(Credit: Wikimedia)

The Cover Uncovered: The story behind Miles Davis’ album cover for ‘Bitches Brew’ by Malti Klarwein

Art does not exist in isolation; it never has. It draws influence from things before it, or around it. Similarly, art influences art and the influence does not restrict itself to the artistic creation of its own kind. For example, if we think about what influences a particular piece of music, it’s hardly ever just other pieces of music. That specific piece of music can be affected by paintings, by theatre, by literature and so on. And what is beautiful to witness is when all of these different kinds of arts come together to create a collaboration of all the different elements.

For instance, let’s take into account the type of collaboration that takes place in the music industry, especially in popular culture. When a musician releases an album, it’s not just about the music. Of course, the main focus is on the music itself, but there are also little added extras that go into the process of producing a complete project. There are the lyrics which, if not wholly, at least partly, has elements from the literary tradition. We have the melody, the music. We have the ever-evolving technology that works in its own way and, once the record is ready, it’s put inside a case. Now all that is needed is a cover, and that’s where photography, painting, graphic designing and more come into the process. Once the album and the singles are released, it’s time for the music video. Directors, actors, dancers, camera operators, light and sound technicians and so many other artists are involved in completing and enhancing that single piece of music.

With that, let’s take a more in-depth look at the cover art for Miles Davis’ 1970 album Bitches Brew. Davis, famously, a pioneering American jazz trumpeter who changed the musical landscape. He was one of the most influential figures in the history of jazz and 20th-century music. Davies incorporated a variety of stylistic developments to the conventional form of jazz, experimenting with and including styles from different genres into jazz music.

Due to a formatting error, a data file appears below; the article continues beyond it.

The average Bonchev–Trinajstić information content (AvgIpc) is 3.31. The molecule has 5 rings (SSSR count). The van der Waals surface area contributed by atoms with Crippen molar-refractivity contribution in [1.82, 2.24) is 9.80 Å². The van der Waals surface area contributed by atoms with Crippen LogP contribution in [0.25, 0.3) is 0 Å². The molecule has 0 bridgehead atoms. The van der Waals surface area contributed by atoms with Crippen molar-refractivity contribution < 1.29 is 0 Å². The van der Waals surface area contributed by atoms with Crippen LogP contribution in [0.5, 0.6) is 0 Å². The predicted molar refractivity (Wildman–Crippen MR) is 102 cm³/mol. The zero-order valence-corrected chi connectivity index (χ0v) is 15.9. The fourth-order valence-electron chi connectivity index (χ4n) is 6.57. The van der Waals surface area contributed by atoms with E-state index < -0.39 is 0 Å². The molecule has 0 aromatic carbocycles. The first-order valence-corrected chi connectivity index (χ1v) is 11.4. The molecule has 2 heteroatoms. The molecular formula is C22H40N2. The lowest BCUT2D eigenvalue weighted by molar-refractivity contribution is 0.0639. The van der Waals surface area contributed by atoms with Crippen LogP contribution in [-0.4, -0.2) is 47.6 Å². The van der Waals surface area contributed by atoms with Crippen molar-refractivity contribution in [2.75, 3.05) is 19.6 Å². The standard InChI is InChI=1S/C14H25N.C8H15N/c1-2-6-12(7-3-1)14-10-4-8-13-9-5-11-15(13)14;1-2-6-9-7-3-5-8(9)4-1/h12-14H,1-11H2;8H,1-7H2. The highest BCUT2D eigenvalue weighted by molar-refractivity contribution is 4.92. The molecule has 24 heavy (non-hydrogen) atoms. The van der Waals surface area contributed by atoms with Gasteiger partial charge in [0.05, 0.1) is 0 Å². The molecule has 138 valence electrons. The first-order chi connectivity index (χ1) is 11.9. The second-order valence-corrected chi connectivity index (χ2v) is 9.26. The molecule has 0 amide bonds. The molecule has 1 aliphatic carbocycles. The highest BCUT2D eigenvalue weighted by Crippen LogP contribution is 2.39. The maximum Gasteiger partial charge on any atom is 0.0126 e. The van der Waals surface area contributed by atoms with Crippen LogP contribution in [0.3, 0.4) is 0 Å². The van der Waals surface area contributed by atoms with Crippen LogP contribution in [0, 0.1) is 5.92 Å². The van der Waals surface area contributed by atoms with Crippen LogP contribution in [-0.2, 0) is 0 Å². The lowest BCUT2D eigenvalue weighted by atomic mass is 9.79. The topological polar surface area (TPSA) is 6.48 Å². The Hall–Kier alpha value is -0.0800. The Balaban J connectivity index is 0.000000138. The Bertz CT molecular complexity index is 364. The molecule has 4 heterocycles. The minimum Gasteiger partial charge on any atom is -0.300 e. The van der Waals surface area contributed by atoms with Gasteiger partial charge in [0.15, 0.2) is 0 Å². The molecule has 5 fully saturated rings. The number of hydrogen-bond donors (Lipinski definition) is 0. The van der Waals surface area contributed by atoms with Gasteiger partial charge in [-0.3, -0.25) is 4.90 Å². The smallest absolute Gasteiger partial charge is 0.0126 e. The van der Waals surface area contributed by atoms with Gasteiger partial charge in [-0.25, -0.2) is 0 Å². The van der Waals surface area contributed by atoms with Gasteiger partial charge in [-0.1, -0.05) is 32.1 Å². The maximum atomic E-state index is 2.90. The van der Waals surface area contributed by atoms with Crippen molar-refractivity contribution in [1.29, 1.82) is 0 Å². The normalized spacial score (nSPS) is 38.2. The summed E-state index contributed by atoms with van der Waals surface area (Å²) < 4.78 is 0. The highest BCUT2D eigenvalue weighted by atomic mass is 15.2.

Bitches Brew was Miles’ studio double album released on 30th March 1970. Miles experimented with a number of electric instruments on this album, departing from the traditional jazz rhythm and adding electric piano and guitar to make a rock-influenced soundscape. Even though the album received mixed reactions upon first release, eventually it started to claim recognition, topping charts, winning awards and making it Davis’ first gold album certified by the Recording Industry Association of America (RIAA). 

The artist behind the album cover for Bitches Brew was a French surrealist painter of German origin named Malti Klarwein. Klarwein was known for his vivid and colourful style of painting, consisting of popular psychedelic imagery, and on themes of religion, race and sexuality. For the cover of this particular album, Klarwein used a technique known as ‘Mischtechnik’, which was a method of layering tempera and oil paints to create a bright, realistic painting.

The album cover featured an interweaving of multiple figures and components. It was a fusion of the dark and the light, the relationship between nature and humans, and certainly an amalgamation of cultures. Klarwein said in an interview, “While it’s easy to see how the cover might represent dichotomies, it is really more about tandems and shared experiences, coupled with the acknowledgement that individual perspectives can create an otherworldly experience.”

The album cover resonated with the music on the album itself; both set in a backdrop of fusion, inclusion and representation. Both the album as well as its cover showed how apparently heterogeneous elements could also be places in a way that it creates harmony, rather than chaos. A befitting cover art of a unique and diversified music album.

To end on a note of influence, and how arts influence other arts, Klarwein’s son once spoke on where his father got the inspiration for his paintings from. He said, “He would listen to it constantly – in the studio, the kitchen, in his car. Music was very much part of the family environment. It was African music, Spanish flamenco, classical, afrobeat, jazz, sometimes maybe some rap or hip-hop or drum and bass. People would send him cassettes from all over the world, and he would play them religiously. In his studio up in the mountains, there is a small music library, almost an entire record store. His big love was Afro-Cuban music, and I guess it’s that fusing of different cultures that made him so particular.”

Needless to say, Miles Davis was more than satisfied to see his album concept being manifested and carried forward by Klarwein’s artistic rendition of the musicality expressed in Bitches Brew. 

(Credit: Wikimedia)
Subscribe to our newsletter
Delivering curated content